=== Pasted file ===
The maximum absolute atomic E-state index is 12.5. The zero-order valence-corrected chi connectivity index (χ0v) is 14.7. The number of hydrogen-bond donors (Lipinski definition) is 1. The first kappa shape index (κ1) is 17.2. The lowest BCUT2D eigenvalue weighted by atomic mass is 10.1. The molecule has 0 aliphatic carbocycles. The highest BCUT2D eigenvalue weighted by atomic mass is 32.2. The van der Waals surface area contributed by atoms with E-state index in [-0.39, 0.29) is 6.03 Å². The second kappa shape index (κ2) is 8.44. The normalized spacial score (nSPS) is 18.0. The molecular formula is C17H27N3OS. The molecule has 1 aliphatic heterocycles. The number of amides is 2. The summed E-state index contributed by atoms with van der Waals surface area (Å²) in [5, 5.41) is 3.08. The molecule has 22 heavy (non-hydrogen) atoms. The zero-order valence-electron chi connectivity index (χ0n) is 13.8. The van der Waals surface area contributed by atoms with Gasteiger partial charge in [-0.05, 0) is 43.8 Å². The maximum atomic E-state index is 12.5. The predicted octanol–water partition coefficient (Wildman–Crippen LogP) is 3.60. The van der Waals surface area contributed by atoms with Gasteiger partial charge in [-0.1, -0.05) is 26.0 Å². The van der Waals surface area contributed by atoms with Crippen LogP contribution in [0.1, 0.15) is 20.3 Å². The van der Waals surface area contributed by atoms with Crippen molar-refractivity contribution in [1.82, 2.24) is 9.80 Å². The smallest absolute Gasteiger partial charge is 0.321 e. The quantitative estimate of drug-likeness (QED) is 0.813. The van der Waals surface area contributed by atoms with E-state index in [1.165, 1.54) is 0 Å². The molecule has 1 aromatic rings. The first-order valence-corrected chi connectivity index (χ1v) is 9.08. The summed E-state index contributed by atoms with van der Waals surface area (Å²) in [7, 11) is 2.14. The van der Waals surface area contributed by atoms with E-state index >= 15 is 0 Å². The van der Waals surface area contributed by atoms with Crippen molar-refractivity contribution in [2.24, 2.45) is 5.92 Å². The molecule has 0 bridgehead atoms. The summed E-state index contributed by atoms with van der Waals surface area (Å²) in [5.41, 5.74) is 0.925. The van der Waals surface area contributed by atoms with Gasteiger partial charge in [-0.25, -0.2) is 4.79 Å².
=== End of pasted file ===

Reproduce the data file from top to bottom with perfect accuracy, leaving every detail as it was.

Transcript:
The maximum absolute atomic E-state index is 12.5. The zero-order valence-corrected chi connectivity index (χ0v) is 14.7. The number of hydrogen-bond donors (Lipinski definition) is 1. The first kappa shape index (κ1) is 17.2. The lowest BCUT2D eigenvalue weighted by atomic mass is 10.1. The molecule has 0 aliphatic carbocycles. The highest BCUT2D eigenvalue weighted by atomic mass is 32.2. The van der Waals surface area contributed by atoms with E-state index in [-0.39, 0.29) is 6.03 Å². The second kappa shape index (κ2) is 8.44. The normalized spacial score (nSPS) is 18.0. The molecular formula is C17H27N3OS. The molecule has 1 aliphatic heterocycles. The number of amides is 2. The summed E-state index contributed by atoms with van der Waals surface area (Å²) in [5, 5.41) is 3.08. The molecule has 22 heavy (non-hydrogen) atoms. The zero-order valence-electron chi connectivity index (χ0n) is 13.8. The van der Waals surface area contributed by atoms with Gasteiger partial charge in [-0.05, 0) is 43.8 Å². The maximum atomic E-state index is 12.5. The predicted octanol–water partition coefficient (Wildman–Crippen LogP) is 3.60. The van der Waals surface area contributed by atoms with Gasteiger partial charge in [-0.1, -0.05) is 26.0 Å². The van der Waals surface area contributed by atoms with Crippen LogP contribution in [0.1, 0.15) is 20.3 Å². The van der Waals surface area contributed by atoms with Crippen molar-refractivity contribution in [1.82, 2.24) is 9.80 Å². The smallest absolute Gasteiger partial charge is 0.321 e. The quantitative estimate of drug-likeness (QED) is 0.813. The van der Waals surface area contributed by atoms with E-state index in [1.165, 1.54) is 0 Å². The molecule has 1 aromatic rings. The first-order valence-corrected chi connectivity index (χ1v) is 9.08. The summed E-state index contributed by atoms with van der Waals surface area (Å²) in [7, 11) is 2.14. The van der Waals surface area contributed by atoms with E-state index >= 15 is 0 Å². The van der Waals surface area contributed by atoms with Crippen molar-refractivity contribution in [2.24, 2.45) is 5.92 Å². The molecule has 0 bridgehead atoms. The summed E-state index contributed by atoms with van der Waals surface area (Å²) in [5.41, 5.74) is 0.925. The van der Waals surface area contributed by atoms with Gasteiger partial charge in [-0.25, -0.2) is 4.79 Å².